Fifth Circuit Four
The "Fifth Circuit Four" (or simply "The Four") were four judges of the Florida, and the Panama Canal Zone.
"The Four" were Chief Judge Elbert Tuttle and his three colleagues John Minor Wisdom, John Robert Brown, and Richard Rives. All but Rives were liberal Republicans; Rives was a Democrat and, according to Jack Bass, an intimate of Supreme Court justice Hugo Black.
"The Constitution is both color blind and color conscious. To avoid conflict with the equal protection clause, a classification that denies a benefit, causes harm, or imposes a burden must not be based on race. In that sense the Constitution is color blind. But the Constitution is color conscious to prevent discrimination being perpetuated and to undo the effects of past discrimination. The criterion is the relevancy of color to a legitimate government purpose."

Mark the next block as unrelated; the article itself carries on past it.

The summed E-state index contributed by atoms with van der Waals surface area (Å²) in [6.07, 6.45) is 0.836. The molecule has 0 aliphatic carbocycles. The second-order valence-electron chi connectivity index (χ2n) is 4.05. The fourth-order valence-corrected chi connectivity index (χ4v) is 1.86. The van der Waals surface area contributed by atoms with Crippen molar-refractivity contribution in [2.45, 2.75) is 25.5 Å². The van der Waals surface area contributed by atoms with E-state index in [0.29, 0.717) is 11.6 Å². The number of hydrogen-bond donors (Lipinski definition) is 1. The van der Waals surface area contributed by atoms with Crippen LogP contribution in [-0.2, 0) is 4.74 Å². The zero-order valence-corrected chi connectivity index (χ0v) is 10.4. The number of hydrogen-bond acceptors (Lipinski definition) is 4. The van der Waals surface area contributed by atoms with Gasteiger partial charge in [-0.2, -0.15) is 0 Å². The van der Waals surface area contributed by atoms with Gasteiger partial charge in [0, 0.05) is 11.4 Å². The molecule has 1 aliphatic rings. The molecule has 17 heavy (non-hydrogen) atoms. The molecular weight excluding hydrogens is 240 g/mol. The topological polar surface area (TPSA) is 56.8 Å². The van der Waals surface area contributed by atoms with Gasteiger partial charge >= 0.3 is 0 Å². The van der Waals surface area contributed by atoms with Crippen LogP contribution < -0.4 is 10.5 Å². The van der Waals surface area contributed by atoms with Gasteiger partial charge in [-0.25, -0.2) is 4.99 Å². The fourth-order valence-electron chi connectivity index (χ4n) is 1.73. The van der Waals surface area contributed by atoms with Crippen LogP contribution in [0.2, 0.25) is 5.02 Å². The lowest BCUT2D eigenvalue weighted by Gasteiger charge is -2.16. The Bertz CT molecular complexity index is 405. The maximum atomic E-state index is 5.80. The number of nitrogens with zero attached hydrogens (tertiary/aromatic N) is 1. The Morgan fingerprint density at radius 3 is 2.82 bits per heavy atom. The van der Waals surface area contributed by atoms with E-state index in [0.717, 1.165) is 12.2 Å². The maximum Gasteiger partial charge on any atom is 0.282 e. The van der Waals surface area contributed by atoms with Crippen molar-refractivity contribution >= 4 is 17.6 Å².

- - Judge John Minor Wisdom, writing for the majority in U.S. v. Jefferson County Board of Education, 1967.
- Jack Bass, "The 'Fifth Circuit Four'", The Nation, May 3, 2004, p. 30-32.
- Jack Bass, Unlikely Heroes: The Dramatic Story of the Southern Judges of the Fifth Circuit who Translated the Supreme Court's Brown Decision Into a Revolution for Equality (New York: Simon and Schuster, 1981), ISBN 0-671-25064-7, ISBN 978-0-671-25064-5.